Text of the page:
Fraudsters seek out social environment of adolescents

26 March 2018

Cybercriminals now recruit through social media and in nightlife areas

Fraudsters are constantly on the hunt for money mules. Money mules act as intermediaries to move money that has been stolen by fraudsters, often to other countries. Fraudsters are increasingly approaching adolescents for this purpose. They contact them through channels that are popular among young people, such as Instagram, with promises of making quick and easy money. The ones who fall into this trap often do not realise they are committing a criminal offence and are putting their safety, as well as the safety of the people around them, on the line.

The fraudsters recruit their young victims within their own environment. Social media, such as Instagram, WhatsApp or Snapchat, are popular tools, but young people are also actively recruited through the group chats of their classroom or school. What’s more, they are not only approached online, but also, for example, in nightlife.

The fraudsters promise young people that they can make money quickly by lending them their bank card. The principle seems straightforward: the fraudster carries out a number of - allegedly legal - transactions with the youngster’s bank card. In return, the youngster receives a fee. Once the transactions are completed, the youngsters are told they will get their card back.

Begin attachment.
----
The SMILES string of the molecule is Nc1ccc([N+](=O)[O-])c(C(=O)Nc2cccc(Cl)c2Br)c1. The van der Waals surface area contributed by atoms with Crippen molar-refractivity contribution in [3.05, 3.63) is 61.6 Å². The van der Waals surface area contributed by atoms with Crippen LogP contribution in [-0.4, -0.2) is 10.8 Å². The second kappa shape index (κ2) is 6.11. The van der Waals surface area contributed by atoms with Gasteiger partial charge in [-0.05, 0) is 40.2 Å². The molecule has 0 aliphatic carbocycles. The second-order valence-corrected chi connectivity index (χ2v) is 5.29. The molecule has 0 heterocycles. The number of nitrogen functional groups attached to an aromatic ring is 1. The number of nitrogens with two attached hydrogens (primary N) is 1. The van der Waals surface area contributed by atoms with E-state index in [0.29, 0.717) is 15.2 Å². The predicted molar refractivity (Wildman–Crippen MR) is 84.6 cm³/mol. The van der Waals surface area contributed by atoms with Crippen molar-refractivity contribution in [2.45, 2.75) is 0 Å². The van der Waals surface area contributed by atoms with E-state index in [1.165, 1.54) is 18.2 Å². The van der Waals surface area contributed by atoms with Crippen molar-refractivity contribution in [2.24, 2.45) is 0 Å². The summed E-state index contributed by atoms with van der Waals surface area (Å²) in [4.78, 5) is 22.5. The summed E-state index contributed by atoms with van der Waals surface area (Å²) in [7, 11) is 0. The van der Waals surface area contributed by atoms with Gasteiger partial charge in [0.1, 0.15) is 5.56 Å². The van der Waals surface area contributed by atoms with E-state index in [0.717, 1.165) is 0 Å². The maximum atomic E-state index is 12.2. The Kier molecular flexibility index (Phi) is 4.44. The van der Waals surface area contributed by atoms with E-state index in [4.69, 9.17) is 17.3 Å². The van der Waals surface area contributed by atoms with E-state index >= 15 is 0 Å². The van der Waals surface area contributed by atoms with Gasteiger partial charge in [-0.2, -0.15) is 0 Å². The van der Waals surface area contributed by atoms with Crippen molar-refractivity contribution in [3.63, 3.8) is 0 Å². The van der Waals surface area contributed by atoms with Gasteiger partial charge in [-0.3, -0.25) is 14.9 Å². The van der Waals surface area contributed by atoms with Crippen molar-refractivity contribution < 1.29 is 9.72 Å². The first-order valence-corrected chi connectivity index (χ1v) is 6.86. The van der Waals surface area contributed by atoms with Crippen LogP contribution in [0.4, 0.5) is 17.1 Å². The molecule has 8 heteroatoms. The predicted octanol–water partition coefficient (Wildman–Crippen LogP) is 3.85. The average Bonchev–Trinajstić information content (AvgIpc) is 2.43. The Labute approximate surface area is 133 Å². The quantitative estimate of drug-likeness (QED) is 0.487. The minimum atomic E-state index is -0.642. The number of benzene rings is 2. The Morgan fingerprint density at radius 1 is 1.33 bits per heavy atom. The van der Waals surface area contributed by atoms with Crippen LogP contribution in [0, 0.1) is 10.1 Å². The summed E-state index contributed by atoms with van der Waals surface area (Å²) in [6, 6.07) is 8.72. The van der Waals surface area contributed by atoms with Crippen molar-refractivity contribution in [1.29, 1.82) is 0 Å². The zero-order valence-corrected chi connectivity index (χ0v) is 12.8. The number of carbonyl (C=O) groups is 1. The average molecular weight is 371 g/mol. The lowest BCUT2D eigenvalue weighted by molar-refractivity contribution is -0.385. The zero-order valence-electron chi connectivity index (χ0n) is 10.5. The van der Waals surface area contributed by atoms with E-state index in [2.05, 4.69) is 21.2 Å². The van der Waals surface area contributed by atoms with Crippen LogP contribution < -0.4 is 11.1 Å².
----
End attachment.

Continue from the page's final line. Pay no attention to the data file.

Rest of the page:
After the first contact, the fraudsters ask the young people to hand over their PIN code and bank card, for which they often meet in easily accessible public places, such as a station.

However, these are not legal transactions at all. The bank card is used to transfer stolen money. Moreover, as soon as the young person hands over his or her bank card to the fraudsters, more pressure is often exerted: the fraudsters ask for additional bank cards. If the young person does not respond, fraudsters are quick to use threats, such as physical violence.

When young people are contacted to earn money as a money mule, they are in direct contact with criminals. If they fall into their trap, they also commit a criminal offence themselves and can be criminally prosecuted. If the victims are minors, their parents may be held liable.

How to prevent?

  • Discuss the subject with young people so that they learn to recognize such practices.
  • Warn young people aware to never pass on their bank card, account or bank codes to third parties.
  • If you notice social media accounts that promise quick and easy money, please report these accounts to the Belgian hotline for misleading practices, fraud or swindle:

What if a young person has fallen into the trap?

  • Immediately call Card Stop (070 344 344) to block the young person’s bank card.
  • Contact your bank.
  • File a complaint with the police.
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